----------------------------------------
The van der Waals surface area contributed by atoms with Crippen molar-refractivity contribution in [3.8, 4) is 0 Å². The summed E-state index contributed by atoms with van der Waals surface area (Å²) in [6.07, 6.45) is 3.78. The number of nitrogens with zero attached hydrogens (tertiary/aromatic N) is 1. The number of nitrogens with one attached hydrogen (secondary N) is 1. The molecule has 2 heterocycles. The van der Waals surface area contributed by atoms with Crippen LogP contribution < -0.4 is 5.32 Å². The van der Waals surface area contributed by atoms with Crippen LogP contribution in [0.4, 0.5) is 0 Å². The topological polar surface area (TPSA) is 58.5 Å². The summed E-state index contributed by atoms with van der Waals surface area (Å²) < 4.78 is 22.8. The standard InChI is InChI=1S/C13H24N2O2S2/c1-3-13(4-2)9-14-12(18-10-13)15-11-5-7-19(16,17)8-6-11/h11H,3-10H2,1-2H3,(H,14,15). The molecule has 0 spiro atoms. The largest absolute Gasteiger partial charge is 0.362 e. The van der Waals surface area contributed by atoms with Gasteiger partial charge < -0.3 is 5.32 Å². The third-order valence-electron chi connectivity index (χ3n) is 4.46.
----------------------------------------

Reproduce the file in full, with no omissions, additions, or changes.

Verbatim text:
The van der Waals surface area contributed by atoms with Crippen molar-refractivity contribution in [3.8, 4) is 0 Å². The summed E-state index contributed by atoms with van der Waals surface area (Å²) in [6.07, 6.45) is 3.78. The number of nitrogens with zero attached hydrogens (tertiary/aromatic N) is 1. The number of nitrogens with one attached hydrogen (secondary N) is 1. The molecule has 2 heterocycles. The van der Waals surface area contributed by atoms with Crippen LogP contribution < -0.4 is 5.32 Å². The van der Waals surface area contributed by atoms with Crippen LogP contribution in [0.4, 0.5) is 0 Å². The topological polar surface area (TPSA) is 58.5 Å². The summed E-state index contributed by atoms with van der Waals surface area (Å²) < 4.78 is 22.8. The standard InChI is InChI=1S/C13H24N2O2S2/c1-3-13(4-2)9-14-12(18-10-13)15-11-5-7-19(16,17)8-6-11/h11H,3-10H2,1-2H3,(H,14,15). The molecule has 0 spiro atoms. The largest absolute Gasteiger partial charge is 0.362 e. The van der Waals surface area contributed by atoms with Gasteiger partial charge < -0.3 is 5.32 Å². The third-order valence-electron chi connectivity index (χ3n) is 4.46.